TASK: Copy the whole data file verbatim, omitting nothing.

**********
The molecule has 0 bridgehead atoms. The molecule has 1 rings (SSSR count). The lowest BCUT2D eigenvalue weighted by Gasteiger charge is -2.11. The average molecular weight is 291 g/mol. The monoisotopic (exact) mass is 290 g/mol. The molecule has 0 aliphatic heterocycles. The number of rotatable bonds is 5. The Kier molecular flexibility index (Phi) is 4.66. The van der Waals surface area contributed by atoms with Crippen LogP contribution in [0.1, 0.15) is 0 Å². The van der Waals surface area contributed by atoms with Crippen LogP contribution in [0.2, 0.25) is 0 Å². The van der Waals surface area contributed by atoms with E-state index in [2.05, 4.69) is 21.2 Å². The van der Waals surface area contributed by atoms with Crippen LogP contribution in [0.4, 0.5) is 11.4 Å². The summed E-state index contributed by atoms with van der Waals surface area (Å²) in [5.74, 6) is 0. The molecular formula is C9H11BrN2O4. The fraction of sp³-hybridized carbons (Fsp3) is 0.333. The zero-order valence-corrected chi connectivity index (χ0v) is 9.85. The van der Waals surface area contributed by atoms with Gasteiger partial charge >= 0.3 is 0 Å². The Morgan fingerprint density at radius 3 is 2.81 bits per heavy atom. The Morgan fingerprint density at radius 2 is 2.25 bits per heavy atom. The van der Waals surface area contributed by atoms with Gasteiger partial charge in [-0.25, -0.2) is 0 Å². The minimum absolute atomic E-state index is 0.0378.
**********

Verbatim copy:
The molecule has 0 bridgehead atoms. The molecule has 1 rings (SSSR count). The lowest BCUT2D eigenvalue weighted by Gasteiger charge is -2.11. The average molecular weight is 291 g/mol. The monoisotopic (exact) mass is 290 g/mol. The molecule has 0 aliphatic heterocycles. The number of rotatable bonds is 5. The Kier molecular flexibility index (Phi) is 4.66. The van der Waals surface area contributed by atoms with Crippen LogP contribution in [0.1, 0.15) is 0 Å². The van der Waals surface area contributed by atoms with Crippen LogP contribution in [0.2, 0.25) is 0 Å². The van der Waals surface area contributed by atoms with E-state index in [2.05, 4.69) is 21.2 Å². The van der Waals surface area contributed by atoms with Crippen LogP contribution in [0.4, 0.5) is 11.4 Å². The summed E-state index contributed by atoms with van der Waals surface area (Å²) in [5.74, 6) is 0. The molecular formula is C9H11BrN2O4. The fraction of sp³-hybridized carbons (Fsp3) is 0.333. The zero-order valence-corrected chi connectivity index (χ0v) is 9.85. The van der Waals surface area contributed by atoms with Gasteiger partial charge >= 0.3 is 0 Å². The Morgan fingerprint density at radius 3 is 2.81 bits per heavy atom. The Morgan fingerprint density at radius 2 is 2.25 bits per heavy atom. The van der Waals surface area contributed by atoms with Gasteiger partial charge in [-0.25, -0.2) is 0 Å². The minimum absolute atomic E-state index is 0.0378.